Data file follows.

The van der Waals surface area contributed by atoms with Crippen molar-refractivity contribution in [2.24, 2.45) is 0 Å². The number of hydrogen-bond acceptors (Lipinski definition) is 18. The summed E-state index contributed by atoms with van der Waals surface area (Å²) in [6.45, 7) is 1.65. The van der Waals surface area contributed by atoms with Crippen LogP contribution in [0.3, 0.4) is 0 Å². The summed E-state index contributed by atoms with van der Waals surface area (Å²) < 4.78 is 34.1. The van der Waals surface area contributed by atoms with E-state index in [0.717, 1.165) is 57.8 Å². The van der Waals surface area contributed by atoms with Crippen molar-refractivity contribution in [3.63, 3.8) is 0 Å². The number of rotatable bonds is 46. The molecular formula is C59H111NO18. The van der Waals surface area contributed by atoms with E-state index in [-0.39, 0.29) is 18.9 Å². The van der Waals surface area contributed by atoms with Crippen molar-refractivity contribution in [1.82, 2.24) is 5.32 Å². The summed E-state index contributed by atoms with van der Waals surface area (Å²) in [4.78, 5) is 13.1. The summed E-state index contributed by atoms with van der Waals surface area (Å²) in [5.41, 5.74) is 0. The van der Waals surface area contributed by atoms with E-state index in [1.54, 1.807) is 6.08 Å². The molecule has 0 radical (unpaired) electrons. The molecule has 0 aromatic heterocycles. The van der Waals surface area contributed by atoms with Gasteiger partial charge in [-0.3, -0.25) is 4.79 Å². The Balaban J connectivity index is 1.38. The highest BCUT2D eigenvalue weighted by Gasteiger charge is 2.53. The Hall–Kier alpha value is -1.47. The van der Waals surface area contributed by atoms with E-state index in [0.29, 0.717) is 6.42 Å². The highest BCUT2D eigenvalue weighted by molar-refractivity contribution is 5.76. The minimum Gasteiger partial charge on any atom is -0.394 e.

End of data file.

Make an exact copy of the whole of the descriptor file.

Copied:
The van der Waals surface area contributed by atoms with Crippen molar-refractivity contribution in [2.24, 2.45) is 0 Å². The number of hydrogen-bond acceptors (Lipinski definition) is 18. The summed E-state index contributed by atoms with van der Waals surface area (Å²) in [6.45, 7) is 1.65. The van der Waals surface area contributed by atoms with Crippen LogP contribution in [0.3, 0.4) is 0 Å². The summed E-state index contributed by atoms with van der Waals surface area (Å²) < 4.78 is 34.1. The van der Waals surface area contributed by atoms with E-state index in [0.717, 1.165) is 57.8 Å². The van der Waals surface area contributed by atoms with Crippen molar-refractivity contribution in [3.63, 3.8) is 0 Å². The number of rotatable bonds is 46. The molecular formula is C59H111NO18. The van der Waals surface area contributed by atoms with E-state index in [-0.39, 0.29) is 18.9 Å². The van der Waals surface area contributed by atoms with Crippen molar-refractivity contribution in [1.82, 2.24) is 5.32 Å². The summed E-state index contributed by atoms with van der Waals surface area (Å²) in [4.78, 5) is 13.1. The summed E-state index contributed by atoms with van der Waals surface area (Å²) in [5.41, 5.74) is 0. The van der Waals surface area contributed by atoms with E-state index in [1.54, 1.807) is 6.08 Å². The molecule has 0 radical (unpaired) electrons. The molecule has 0 aromatic heterocycles. The van der Waals surface area contributed by atoms with Gasteiger partial charge in [-0.3, -0.25) is 4.79 Å². The Balaban J connectivity index is 1.38. The highest BCUT2D eigenvalue weighted by Gasteiger charge is 2.53. The Hall–Kier alpha value is -1.47. The van der Waals surface area contributed by atoms with E-state index in [0.29, 0.717) is 6.42 Å². The highest BCUT2D eigenvalue weighted by molar-refractivity contribution is 5.76. The minimum Gasteiger partial charge on any atom is -0.394 e.